Using electron and magnetic field data obtained from the Cluster satellites, we identify the spatial distribution of highly accelerated electron distributions up to 10 keV. They are generally isotropic and form flat-top distributions in the phase space. These distributions are observed in the vicinity of the X line associated with the quadrupole-like magnetic field and energetic ions, throughout the plasma sheet. In some cases, these distributions are quasi-stable, continuously observed for a few minutes with a stable Bz polarity and low current density in the center of the plasma sheet.

Published: 17 June 2009
In proceedings of the International Conference 'Future perspectives of space plasma and particle instrumentation and international collaborations', held 1-3 November 2006 in Tokyo, Japan.

With Cluster observations in the magnetotail, we study the dynamics of plasma sheet thinning and stretching in a typical growth phase event of September 12, 2001. The thinning and stretching proceed in parallel, with transient variations. The pre-onset value is Bz~1.5 nT, J~8 nA/m2. The current density increase is not accompanied with a corresponding number density increase. A large (>5 nT) guide field along the cross-tail current direction was registered. An embedded current sheet structure was detected and, therefore, caution is required if making thickness estimations.

Published: 17 June 2009
This ESA special publication is dedicated to the scientific investigations of Mars by Mars Express, giving a detailed overview of the scientific results of the mission so far.


Mars Express: Summary of Scientific Results
A. Chicarro, O.G. Witasse & A.P. Rossi
Scientific Instruments
HRSC: High Resolution Stereo Camera
G. Neukum, R. Jaumann and the Co-Investigator Team
OMEGA: Observatoire pour la Minéralogie, l'Eau, les Glaces et l'Activité
J.-P. Bibring, Y. Langevin, F. Altieri et al.
MARSIS: Mars Advanced Radar for Subsurface and Ionospheric Sounding
J.J. Plaut, G. Picardi, T.W. Watters et al.
PFS: Planetary Fourier Spectrometer
V. Formisano, F. Angrilli, G. Arnold et al.
SPICAM: Spectroscopy for the Investigation of the Characteristics of the Atmospheric of Mars
J.-L. Bertaux, O. Korablev, D. Fonteyn et al.
ASPERA-3: Analyser of Space Plasmas and Energetic Neutral Atoms
R. Lundin, S. Barabash and the ASPERA-3 team
MaRS: Mars Express Radio Science Experiment
M. Pätzold, S. Tellmann, T. Andert et al.
Operations and Archiving
Mars Express Science Planning and Operations
R. Pischel & T. Zegers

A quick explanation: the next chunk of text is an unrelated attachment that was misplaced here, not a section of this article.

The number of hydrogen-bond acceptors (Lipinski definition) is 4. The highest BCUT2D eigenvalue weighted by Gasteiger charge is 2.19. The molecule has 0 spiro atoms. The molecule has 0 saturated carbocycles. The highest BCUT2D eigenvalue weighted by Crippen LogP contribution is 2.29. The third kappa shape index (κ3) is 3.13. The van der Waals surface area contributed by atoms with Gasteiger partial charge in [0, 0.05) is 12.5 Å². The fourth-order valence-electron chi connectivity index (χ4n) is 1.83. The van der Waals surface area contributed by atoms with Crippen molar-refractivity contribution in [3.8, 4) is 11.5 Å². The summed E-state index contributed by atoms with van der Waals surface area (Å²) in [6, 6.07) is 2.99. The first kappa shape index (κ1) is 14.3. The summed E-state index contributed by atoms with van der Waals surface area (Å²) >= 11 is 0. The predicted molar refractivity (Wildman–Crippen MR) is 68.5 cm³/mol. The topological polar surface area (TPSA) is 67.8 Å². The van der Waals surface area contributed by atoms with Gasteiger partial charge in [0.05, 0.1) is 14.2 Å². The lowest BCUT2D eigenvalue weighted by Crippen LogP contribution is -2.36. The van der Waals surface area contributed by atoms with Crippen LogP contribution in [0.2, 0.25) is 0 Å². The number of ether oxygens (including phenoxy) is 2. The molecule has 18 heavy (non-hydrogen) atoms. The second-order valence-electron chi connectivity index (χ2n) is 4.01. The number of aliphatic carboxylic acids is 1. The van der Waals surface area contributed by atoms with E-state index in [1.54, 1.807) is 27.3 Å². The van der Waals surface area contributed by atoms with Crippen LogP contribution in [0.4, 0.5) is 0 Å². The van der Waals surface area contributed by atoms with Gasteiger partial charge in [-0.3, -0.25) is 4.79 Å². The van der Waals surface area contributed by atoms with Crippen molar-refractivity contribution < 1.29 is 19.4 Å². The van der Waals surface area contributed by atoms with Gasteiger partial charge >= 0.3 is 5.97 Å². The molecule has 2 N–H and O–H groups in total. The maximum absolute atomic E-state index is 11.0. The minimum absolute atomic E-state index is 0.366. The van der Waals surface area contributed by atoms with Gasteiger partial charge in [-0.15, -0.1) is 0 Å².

Spacecraft and Payload Data Handling
J. Zender, F. Delhaise, C. Arviset et al.
Acronyms and Abbreviations279

Published: 16 June 2009
We report the first direct determination of the dissipation range of magnetofluid turbulence in the solar wind at the electron scales. Combining high resolution magnetic and electric field data of the Cluster spacecraft, we computed the spectrum of turbulence and found two distinct breakpoints in the magnetic spectrum at 0.4 and 35 Hz, which correspond, respectively, to the Doppler-shifted proton and electron gyroscales, frho_p and frho_e. Below frho_p, the spectrum follows a Kolmogorov scaling f -1.62, typical of spectra observed at 1 AU. Above frho_p, a second inertial range is formed with a scaling f -2.3 down to frho_e. Above frho_e, the spectrum has a steeper power law ~f 4.1 down to the noise level of the instrument. We interpret this as the dissipation range and show a remarkable agreement with theoretical predictions of a quasi-two-dimensional cascade into Kinetic Alfvén Waves (KAW).
Published: 11 June 2009
This paper presents a study of the use of a one-dimensional Vlasov Hybrid Simulation (VHS) computer code to simulate the dynamical spectra (i.e. frequency versus time spectrograms) of ELF/VLF chorus signals (from ~a fraction to ~10 kHz). Recently excellent measurements of chorus have been made in the source region close to the geomagnetic equator aboard the four spacecraft Cluster mission. Using Cluster data for wave amplitude, which is up to 300 pT, local gyrofrequency, cold plasma density, and L-shell, observed chorus signals are reproduced with remarkable fidelity and, in particular, sweep rates in the range 1-10 kHz result as observed. Further, we find that the sweep rate is a falling function of increasing cold plasma density, again in accord with observations. Finally, we have satisfactorily simulated the rather rare falling frequency elements of chorus which are sometimes observed aboard Cluster in the generation region. For both rising and falling chorus we have presented detailed structural analyses of the generation regions. The main contributor to the frequency sweep rate is primarily the establishment of wave number/frequency gradients across the generation region by the out of phase component of the resonant particle current. The secondary contributor is the shortening of the wavelength of resonant particle current relative to that of the wave field. In view of the close agreement between observation and simulation, we conclude that nonlinear electron cyclotron resonance is indeed the mechanism underlying the generation of chorus signals just outside the plasmasphere.
Published: 09 June 2009